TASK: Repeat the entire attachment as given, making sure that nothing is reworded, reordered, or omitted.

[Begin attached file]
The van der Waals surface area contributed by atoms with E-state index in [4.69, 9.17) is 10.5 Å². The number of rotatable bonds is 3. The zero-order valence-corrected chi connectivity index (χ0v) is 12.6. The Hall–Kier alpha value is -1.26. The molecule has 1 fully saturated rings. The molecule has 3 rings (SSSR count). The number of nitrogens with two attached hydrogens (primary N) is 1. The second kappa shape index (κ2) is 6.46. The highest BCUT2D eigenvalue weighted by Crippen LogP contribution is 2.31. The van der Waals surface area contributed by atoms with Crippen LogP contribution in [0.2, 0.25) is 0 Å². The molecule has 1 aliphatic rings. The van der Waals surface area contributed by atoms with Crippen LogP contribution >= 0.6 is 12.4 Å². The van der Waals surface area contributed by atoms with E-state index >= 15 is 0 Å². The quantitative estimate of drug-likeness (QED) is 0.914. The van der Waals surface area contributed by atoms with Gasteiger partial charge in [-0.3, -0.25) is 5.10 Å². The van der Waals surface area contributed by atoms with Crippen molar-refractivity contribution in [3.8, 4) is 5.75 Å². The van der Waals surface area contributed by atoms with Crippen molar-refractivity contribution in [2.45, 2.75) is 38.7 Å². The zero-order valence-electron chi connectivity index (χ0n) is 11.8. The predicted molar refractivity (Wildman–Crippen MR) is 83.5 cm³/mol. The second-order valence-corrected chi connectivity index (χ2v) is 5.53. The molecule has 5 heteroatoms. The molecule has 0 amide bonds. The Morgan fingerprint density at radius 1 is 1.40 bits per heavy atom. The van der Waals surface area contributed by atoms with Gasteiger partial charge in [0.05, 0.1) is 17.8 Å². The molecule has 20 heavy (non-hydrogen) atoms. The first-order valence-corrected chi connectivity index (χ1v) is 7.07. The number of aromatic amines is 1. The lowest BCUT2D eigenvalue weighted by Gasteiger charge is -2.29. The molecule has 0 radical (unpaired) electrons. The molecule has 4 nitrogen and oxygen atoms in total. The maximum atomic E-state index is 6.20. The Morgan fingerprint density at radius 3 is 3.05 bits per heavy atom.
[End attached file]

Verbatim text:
The van der Waals surface area contributed by atoms with E-state index in [4.69, 9.17) is 10.5 Å². The number of rotatable bonds is 3. The zero-order valence-corrected chi connectivity index (χ0v) is 12.6. The Hall–Kier alpha value is -1.26. The molecule has 1 fully saturated rings. The molecule has 3 rings (SSSR count). The number of nitrogens with two attached hydrogens (primary N) is 1. The second kappa shape index (κ2) is 6.46. The highest BCUT2D eigenvalue weighted by Crippen LogP contribution is 2.31. The van der Waals surface area contributed by atoms with Crippen LogP contribution in [0.2, 0.25) is 0 Å². The molecule has 1 aliphatic rings. The van der Waals surface area contributed by atoms with Crippen LogP contribution >= 0.6 is 12.4 Å². The van der Waals surface area contributed by atoms with E-state index >= 15 is 0 Å². The quantitative estimate of drug-likeness (QED) is 0.914. The van der Waals surface area contributed by atoms with Gasteiger partial charge in [-0.3, -0.25) is 5.10 Å². The van der Waals surface area contributed by atoms with Crippen molar-refractivity contribution in [3.8, 4) is 5.75 Å². The van der Waals surface area contributed by atoms with Crippen molar-refractivity contribution in [2.45, 2.75) is 38.7 Å². The zero-order valence-electron chi connectivity index (χ0n) is 11.8. The predicted molar refractivity (Wildman–Crippen MR) is 83.5 cm³/mol. The second-order valence-corrected chi connectivity index (χ2v) is 5.53. The molecule has 5 heteroatoms. The molecule has 0 amide bonds. The Morgan fingerprint density at radius 1 is 1.40 bits per heavy atom. The van der Waals surface area contributed by atoms with Gasteiger partial charge in [0.05, 0.1) is 17.8 Å². The molecule has 20 heavy (non-hydrogen) atoms. The first-order valence-corrected chi connectivity index (χ1v) is 7.07. The number of aromatic amines is 1. The lowest BCUT2D eigenvalue weighted by Gasteiger charge is -2.29. The molecule has 0 radical (unpaired) electrons. The molecule has 4 nitrogen and oxygen atoms in total. The maximum atomic E-state index is 6.20. The Morgan fingerprint density at radius 3 is 3.05 bits per heavy atom.